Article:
The Securities and Exchange Board of India (SEBI) has announced significant changes in the regulatory framework for companies planning to go public through an initial public offer (IPO).
While on one hand, the capital market watchdog has tightened the disclosure norms for such companies, it has also opened a new route by which firms, at the initial stage, can file the offer document with limited information and disclose sensitive information closer to the actual IPO process.
“Pre-filing mechanism allows issuers to carry out limited interaction with without having to make any sensitive information public,” stated a statement by SEBI post its board meeting held in Mumbai.
This assumes significance as one of the concerns raised by market participants and industry players was that the draft offer document contains a lot of sensitive information about the company and if the company is not able to actually launch the IPO, then all the disclosure proves futile.
Incidentally, there have been many instances of companies filing the draft document with SEBI and then being forced to put the offer on hold due to market conditions.
On a different note, however, the regulator has also tightened the disclosure norms for companies especially those relating to key performance indicators based on past transactions and past fund raising.
“Issuer shall disclose details of pricing of shares based on past transactions and past fund raising from investors by issuer prior to IPO,” stated the release.
Some of the disclosures mandated by the regulator include price of shares sold or acquired during 18 months prior to the IPO or last five primary or secondary transactions – if in case there are no transactions in the last 18 months.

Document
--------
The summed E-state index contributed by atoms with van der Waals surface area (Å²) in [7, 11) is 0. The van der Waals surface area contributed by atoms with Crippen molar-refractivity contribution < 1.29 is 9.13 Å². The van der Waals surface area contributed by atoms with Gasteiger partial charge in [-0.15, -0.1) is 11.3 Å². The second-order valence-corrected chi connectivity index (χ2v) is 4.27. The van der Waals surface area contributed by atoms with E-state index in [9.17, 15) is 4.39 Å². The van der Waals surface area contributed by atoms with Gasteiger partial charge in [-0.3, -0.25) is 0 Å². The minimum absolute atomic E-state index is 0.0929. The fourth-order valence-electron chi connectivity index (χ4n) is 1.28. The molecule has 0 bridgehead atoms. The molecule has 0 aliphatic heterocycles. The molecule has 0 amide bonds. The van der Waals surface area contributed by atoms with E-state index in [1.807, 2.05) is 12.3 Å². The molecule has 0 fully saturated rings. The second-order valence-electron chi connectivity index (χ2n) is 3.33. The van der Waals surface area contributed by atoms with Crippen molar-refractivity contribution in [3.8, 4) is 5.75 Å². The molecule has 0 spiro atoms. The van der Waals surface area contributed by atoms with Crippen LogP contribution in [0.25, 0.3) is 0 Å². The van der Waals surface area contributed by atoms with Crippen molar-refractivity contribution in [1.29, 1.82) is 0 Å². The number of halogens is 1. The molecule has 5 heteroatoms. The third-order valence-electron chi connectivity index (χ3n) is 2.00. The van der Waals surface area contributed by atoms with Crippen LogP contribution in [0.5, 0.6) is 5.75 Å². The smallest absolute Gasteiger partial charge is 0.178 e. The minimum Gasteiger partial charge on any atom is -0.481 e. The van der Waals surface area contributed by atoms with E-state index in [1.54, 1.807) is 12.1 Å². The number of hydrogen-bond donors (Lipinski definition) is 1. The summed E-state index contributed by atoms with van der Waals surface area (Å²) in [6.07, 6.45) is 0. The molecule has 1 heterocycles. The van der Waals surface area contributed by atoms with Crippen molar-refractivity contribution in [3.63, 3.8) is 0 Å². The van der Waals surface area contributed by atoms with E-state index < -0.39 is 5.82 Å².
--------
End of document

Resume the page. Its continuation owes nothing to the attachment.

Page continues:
The decision taken by the SEBI board is primarily aimed at new-age companies or start-ups that are typically loss-making and it is difficult to ascertain the financial health of the company based on traditional metrics.
The idea is that there is no information asymmetry and whatever information is shared with institutional investors is shared with all investors, including retail, said SEBI chairperson Madhabi Puri Buch while addressing the media.
Last year, which was a record year in terms of fund mobilised through IPOs, saw many marquee names from the start-up world like Zomato, Nykaa, Paytm and Policybazaar among others coming to the public markets.
However, investors burnt their fingers in most of the offerings as the current share price of most of these start-ups are significantly lower than their issue price.
Among other decisions, the SEBI board has allowed net settlement between cash and derivatives segment to facilitate efficient settlement.
“The Board was apprised of the proposed net settlement framework wherein the obligations arising out of cash segment settlement and physical settlement of F&O segment, upon expiry of stock derivatives, shall be settled on net basis, as against the current approach of settling such obligations separately,” stated the release.
“The framework is aimed at strengthening the alignment of cash segment and F&O segment, bringing about netting efficiencies for participants, mitigation of price risk in certain cases and reduction of margin requirements after expiry,” it added.
Among other things, the capital market watchdog amended the framework to facilitate faster pay out of redemptions and dividend to mutual fund unitholders, made the offer for sale process more flexible while making the process of appointment and removal of independent directors also more flexible.
Based on industry feedback, the regulator has also announced changes in the framework for Real Estate Investment Trusts (REITs) and Infrastructure Investment Trusts (InvITs).
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